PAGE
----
Center for Environmental Justice and Sustainability

Students Rally for Divestment from Fossil Fuels at Seattle University

  • by Sustainable Student Action

    Climate Change and the Fossil-Fuel Industry    

    In July, 2012, author and activist Bill McKibben published an article in Rolling Stones magazine called “Global Warming’s Terrifying New Math.” McKibben reminded readers that the countries of the world, through the United Nations, have agreed that we must limit human-induced Image SSA Rally at Librarywarming of the planet to 2°C. To do so, scientists warn that we can only emit 565 more gigatons of CO2. But the fossil fuel industry currently has 2,795 gigatons of CO2 in their reserves and is spending millions every day looking for more carbon to burn. (See for more.) 

    McKibben argued: “…Given this hard math, we need to view the fossil-fuel industry in a new light. It has become a rogue industry, reckless like no other force on Earth.” It is also the most profitable industry on Earth.  

    Seattle University Divestment

    In response to this scary math, people across the globe are calling for divestment from the fossil-fuel industry. For the sake of humanity and the well-being of other species and ecological systems the fossil-fuel industry must be stopped from doing what it does best: drilling and mining oil, coal and gas to burn for energy. Impassioned by their Jesuit education and the longing for a just and humane world, the student club Sustainable Student Action (SSA) is calling on Seattle University to divest from fossil fuels.  

    Image SSA March at Admin

    Divestment 101

    Divestment involves selling off investments in a particular industry to make a moral or political statement with potential economic leverage. Seattle University, like all universities, has an endowment which it invests in the stock market as a means of producing revenue. SSA calls on Seattle University to take a moral and political stand with their investments. Divestment has been used as an effective political tool, perhaps most notably as a tool to help overturn South Africa’s apartheid policy. 

    Students Rally  

    On May 2nd SSA led a rally to demonstrate student support for divestment. Over 150 students (and a few faculty and staff) gathered as speeches and spoken word rang out on the library steps.  It was a stirring experience, as students expressed their demands to the administration. Once the speeches concluded, rally participants marched to the administration building. Student leaders delivered a petition with over 600 signatures demanding that SU divest from fossil fuels. For good measure, they also dropped off an oil barrel for President Stephen Sundborg, S.J.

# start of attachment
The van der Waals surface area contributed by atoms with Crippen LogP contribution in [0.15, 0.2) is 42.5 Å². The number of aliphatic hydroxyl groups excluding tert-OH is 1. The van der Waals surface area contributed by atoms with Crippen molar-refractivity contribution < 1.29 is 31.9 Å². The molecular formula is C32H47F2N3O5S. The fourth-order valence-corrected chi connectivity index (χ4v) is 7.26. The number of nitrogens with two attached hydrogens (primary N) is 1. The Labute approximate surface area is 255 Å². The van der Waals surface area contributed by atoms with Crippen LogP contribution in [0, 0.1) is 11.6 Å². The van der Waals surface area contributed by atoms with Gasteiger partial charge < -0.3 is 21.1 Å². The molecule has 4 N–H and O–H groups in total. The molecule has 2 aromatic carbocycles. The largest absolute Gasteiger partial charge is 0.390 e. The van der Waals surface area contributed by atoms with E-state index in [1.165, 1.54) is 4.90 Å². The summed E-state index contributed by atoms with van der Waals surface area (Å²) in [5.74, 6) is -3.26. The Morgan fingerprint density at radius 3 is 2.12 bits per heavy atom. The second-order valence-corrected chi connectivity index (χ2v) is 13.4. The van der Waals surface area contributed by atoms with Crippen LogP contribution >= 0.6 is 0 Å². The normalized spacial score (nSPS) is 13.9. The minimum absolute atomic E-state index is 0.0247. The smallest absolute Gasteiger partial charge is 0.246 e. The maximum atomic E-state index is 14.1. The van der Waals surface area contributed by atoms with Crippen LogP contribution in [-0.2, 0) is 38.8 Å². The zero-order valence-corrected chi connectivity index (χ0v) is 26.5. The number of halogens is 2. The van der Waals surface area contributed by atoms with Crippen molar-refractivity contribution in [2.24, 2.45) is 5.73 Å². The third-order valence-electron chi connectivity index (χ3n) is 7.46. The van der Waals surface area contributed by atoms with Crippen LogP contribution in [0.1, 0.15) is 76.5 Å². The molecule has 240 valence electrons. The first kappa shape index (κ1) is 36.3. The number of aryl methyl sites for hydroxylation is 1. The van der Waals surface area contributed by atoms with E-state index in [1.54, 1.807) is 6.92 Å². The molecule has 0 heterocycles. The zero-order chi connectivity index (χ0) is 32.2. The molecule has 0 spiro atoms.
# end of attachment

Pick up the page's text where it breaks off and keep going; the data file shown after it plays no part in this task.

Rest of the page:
SSA’s Request

    Image SSA March and Barrel

    Father Sundborg, Administrators, and the Board of Trustees:

    Because we as an institution have made it our mission to act for social justice and sustainability, we call on Seattle University to immediately freeze any new investment in fossil-fuel companies, whose practices condemn the planet to climate disaster, and to divest within three years from direct ownership and from any co-mingled funds that include fossil-fuel public equities and corporate bonds.

    SSA Gained an Audience

    Based on the success of the rally, SSA was invited to speak at a meeting of the university’s Investment Committee. Student leaders expressed how Seattle University’s mission and the education they are receiving drive them to make a moral and political statement against the largest threat to justice and humanity on this planet.

    Now What

    SSA is waiting for a response from the Investment Committee. This summer the group will use social media to distribute an electronic petition, especially focused on reaching alumni. SSA is deeply committed to this divestment campaign, and looks forward to working with the administration in the future.

    Get Involved

    “Like” SSA on Facebook at Sustainable Student Action and sign the online petition.  To join SSA, or find out more about organizing the movement, contact Ames Fowler at